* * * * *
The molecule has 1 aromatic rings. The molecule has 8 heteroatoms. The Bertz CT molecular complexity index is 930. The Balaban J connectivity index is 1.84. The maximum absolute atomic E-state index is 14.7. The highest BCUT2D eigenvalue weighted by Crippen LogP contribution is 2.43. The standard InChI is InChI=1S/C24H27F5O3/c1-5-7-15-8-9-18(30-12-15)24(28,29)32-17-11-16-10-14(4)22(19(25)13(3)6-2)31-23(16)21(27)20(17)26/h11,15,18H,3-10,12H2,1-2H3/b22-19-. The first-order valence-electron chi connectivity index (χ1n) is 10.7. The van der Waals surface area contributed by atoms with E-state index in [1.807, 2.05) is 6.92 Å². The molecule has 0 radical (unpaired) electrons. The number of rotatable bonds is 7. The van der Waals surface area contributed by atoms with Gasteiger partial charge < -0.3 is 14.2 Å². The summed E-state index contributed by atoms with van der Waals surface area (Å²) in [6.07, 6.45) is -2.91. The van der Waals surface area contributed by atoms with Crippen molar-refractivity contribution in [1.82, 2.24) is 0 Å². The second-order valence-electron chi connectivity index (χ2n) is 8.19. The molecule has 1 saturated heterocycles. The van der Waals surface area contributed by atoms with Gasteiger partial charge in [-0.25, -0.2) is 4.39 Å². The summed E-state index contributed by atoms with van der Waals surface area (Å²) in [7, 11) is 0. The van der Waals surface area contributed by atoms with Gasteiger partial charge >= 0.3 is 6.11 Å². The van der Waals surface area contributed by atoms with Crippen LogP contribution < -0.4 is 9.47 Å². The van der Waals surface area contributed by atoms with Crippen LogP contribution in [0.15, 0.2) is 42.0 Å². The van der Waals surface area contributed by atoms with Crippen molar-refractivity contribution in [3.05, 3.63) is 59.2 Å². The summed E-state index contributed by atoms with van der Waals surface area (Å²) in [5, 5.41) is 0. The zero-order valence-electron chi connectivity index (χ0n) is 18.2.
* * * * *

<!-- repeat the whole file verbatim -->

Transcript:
The molecule has 1 aromatic rings. The molecule has 8 heteroatoms. The Bertz CT molecular complexity index is 930. The Balaban J connectivity index is 1.84. The maximum absolute atomic E-state index is 14.7. The highest BCUT2D eigenvalue weighted by Crippen LogP contribution is 2.43. The standard InChI is InChI=1S/C24H27F5O3/c1-5-7-15-8-9-18(30-12-15)24(28,29)32-17-11-16-10-14(4)22(19(25)13(3)6-2)31-23(16)21(27)20(17)26/h11,15,18H,3-10,12H2,1-2H3/b22-19-. The first-order valence-electron chi connectivity index (χ1n) is 10.7. The van der Waals surface area contributed by atoms with E-state index in [1.807, 2.05) is 6.92 Å². The molecule has 0 radical (unpaired) electrons. The number of rotatable bonds is 7. The van der Waals surface area contributed by atoms with Gasteiger partial charge < -0.3 is 14.2 Å². The summed E-state index contributed by atoms with van der Waals surface area (Å²) in [6.07, 6.45) is -2.91. The van der Waals surface area contributed by atoms with Crippen molar-refractivity contribution in [1.82, 2.24) is 0 Å². The second-order valence-electron chi connectivity index (χ2n) is 8.19. The molecule has 1 saturated heterocycles. The van der Waals surface area contributed by atoms with Gasteiger partial charge in [-0.25, -0.2) is 4.39 Å². The summed E-state index contributed by atoms with van der Waals surface area (Å²) in [7, 11) is 0. The van der Waals surface area contributed by atoms with Gasteiger partial charge >= 0.3 is 6.11 Å². The van der Waals surface area contributed by atoms with Crippen LogP contribution < -0.4 is 9.47 Å². The van der Waals surface area contributed by atoms with Crippen LogP contribution in [0.15, 0.2) is 42.0 Å². The van der Waals surface area contributed by atoms with Crippen molar-refractivity contribution in [3.05, 3.63) is 59.2 Å². The summed E-state index contributed by atoms with van der Waals surface area (Å²) in [5, 5.41) is 0. The zero-order valence-electron chi connectivity index (χ0n) is 18.2.